Alex Robles protests in front of a McDonald’s in 2013, in Phoenix. (AP Photo/Ross D. Franklin)
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Horatio Alger wrote books in the 1800s about young poor boys who became wealthy via clean living and hard work. Americans loved the idea that anyone can become rich, and loved those stories. We love them as much today as then, clinging to the non-rich roots of successes like Steve Jobs.
Unfortunately, such possibilities have been growing tougher in America. Today U.S. income inequality is among the highest in the world, while income mobility is among the lowest. You are more likely to go from rags to riches in France or Germany than the USA. Net/net – in current circumstances your most important decision is who will be your parents, because if you are born rich you will likely live a rich life, while if you are born poor you’ll probably die poor.
Organizations like Occupy Wall Street have tried to bring the problem of inequality and jobs to the face of America – with mixed results. But the truth is that 80% of Americans will face poverty and unemployment in their lifetimes. And the biggest growth in poverty, declining marriage rates and single mother households all belong to white Americans today. These poverty related issues are no longer tied to skin color or immigration they way they once were.
It’s safe to say that a lot of Americans are sounding like the famous Howard Beale phrase from the 1976 movie “Network” and starting to say “I’m mad as hell, and I’m not going to take this any more!”
This situation has given birth to a new trend – frequently referred to as the “living wage.” A living wage allows one parent to earn enough money from a single 40 hour per week job to feed, cloth, educate, transport and otherwise lead a decent life for a family of 4. Today in America this is in the range of $13.50-$15.00 per hour.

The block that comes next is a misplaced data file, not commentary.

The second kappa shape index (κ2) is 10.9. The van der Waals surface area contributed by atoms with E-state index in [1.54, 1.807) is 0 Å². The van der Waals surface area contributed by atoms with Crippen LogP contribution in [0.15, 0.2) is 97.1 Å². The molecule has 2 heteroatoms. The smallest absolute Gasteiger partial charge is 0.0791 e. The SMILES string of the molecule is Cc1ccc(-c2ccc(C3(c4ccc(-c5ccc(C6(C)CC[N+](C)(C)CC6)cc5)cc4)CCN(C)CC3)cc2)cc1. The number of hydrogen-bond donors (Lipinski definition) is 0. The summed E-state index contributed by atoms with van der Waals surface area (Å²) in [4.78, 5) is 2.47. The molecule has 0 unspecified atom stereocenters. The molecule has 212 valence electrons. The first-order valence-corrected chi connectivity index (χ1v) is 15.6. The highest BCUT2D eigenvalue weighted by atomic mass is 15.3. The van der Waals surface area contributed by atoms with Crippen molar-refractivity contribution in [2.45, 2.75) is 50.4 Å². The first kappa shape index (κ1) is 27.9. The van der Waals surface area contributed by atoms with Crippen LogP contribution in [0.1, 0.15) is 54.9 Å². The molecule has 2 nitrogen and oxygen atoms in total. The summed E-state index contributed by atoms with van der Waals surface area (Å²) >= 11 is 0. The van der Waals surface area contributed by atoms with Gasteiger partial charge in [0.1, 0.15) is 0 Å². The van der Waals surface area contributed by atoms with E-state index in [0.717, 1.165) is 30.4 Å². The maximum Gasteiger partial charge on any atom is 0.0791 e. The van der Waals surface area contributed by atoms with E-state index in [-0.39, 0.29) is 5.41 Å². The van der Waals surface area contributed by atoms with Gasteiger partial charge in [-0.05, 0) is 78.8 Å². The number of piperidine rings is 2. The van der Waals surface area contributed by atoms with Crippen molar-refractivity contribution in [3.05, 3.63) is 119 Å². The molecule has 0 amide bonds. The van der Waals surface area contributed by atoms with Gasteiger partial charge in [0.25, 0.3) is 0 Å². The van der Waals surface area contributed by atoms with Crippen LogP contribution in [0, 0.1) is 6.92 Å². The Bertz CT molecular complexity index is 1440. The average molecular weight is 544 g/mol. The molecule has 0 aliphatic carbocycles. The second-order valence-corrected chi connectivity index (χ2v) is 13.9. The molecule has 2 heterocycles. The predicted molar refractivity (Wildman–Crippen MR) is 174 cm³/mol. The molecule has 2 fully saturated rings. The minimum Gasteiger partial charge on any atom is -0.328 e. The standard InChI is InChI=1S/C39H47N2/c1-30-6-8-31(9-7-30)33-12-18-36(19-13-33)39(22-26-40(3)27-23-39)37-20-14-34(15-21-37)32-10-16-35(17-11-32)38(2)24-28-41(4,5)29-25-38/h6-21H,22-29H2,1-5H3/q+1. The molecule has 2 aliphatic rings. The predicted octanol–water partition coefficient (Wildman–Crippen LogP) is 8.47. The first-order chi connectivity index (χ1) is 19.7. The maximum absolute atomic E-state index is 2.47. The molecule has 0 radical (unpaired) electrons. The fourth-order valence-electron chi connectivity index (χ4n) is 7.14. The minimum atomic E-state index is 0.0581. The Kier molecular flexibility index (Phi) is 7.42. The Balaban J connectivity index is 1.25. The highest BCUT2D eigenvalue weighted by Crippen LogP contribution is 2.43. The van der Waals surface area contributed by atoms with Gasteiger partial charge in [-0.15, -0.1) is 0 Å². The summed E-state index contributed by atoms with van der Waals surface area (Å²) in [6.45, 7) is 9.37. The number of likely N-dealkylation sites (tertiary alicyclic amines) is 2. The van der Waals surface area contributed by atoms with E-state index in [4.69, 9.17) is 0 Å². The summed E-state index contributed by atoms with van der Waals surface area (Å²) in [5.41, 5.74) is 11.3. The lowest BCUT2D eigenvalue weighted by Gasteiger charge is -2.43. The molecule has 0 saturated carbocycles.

This, of course, should not be confused with the minimum wage which is a federally (or state) mandate to pay a specific minimum hourly wage. Because the minimum wage is lower than living wage, a movement has been started to match the two numbers – something which would roughly double today’s $7.25 federal minimum wage.
This concept would have been heresy just 40 years ago. America’s Chamber of Commerce and other pro-business groups have long attempted to abolish the minimum wage, and have fought hard against any and every increase.
As the income inequality gap has widened popularity has grown for this movement, however, and now 70% of Americans support higher minimum wages, almost 3 times those who don’t. Whether effective or not, this week fast food employees took to old fashioned strikes and picket lines in New York City, Chicago, St. Louis, Milwaukee and Detroit for higher wages.
Regardless of your opinion about the economics (or politics) of such a move, the trend is definitely building for taking action.
The biggest industries affected by such an increase would be fast food and retail. And if these companies don’t do something to adapt to this trend the results could be pretty severe.
McDonald’s is the largest fast food company. And it definitely does not pay a living wage. The company recently published for employees a budget for trying to live on a McDonald’s income, and it translated into requiring employees work 2 full-time jobs. Rancor about the posted budget was widespread, as even pro-business folks found it amazing a company could put out such a document while its CEO (and other execs) make many multiples of what most employees earn.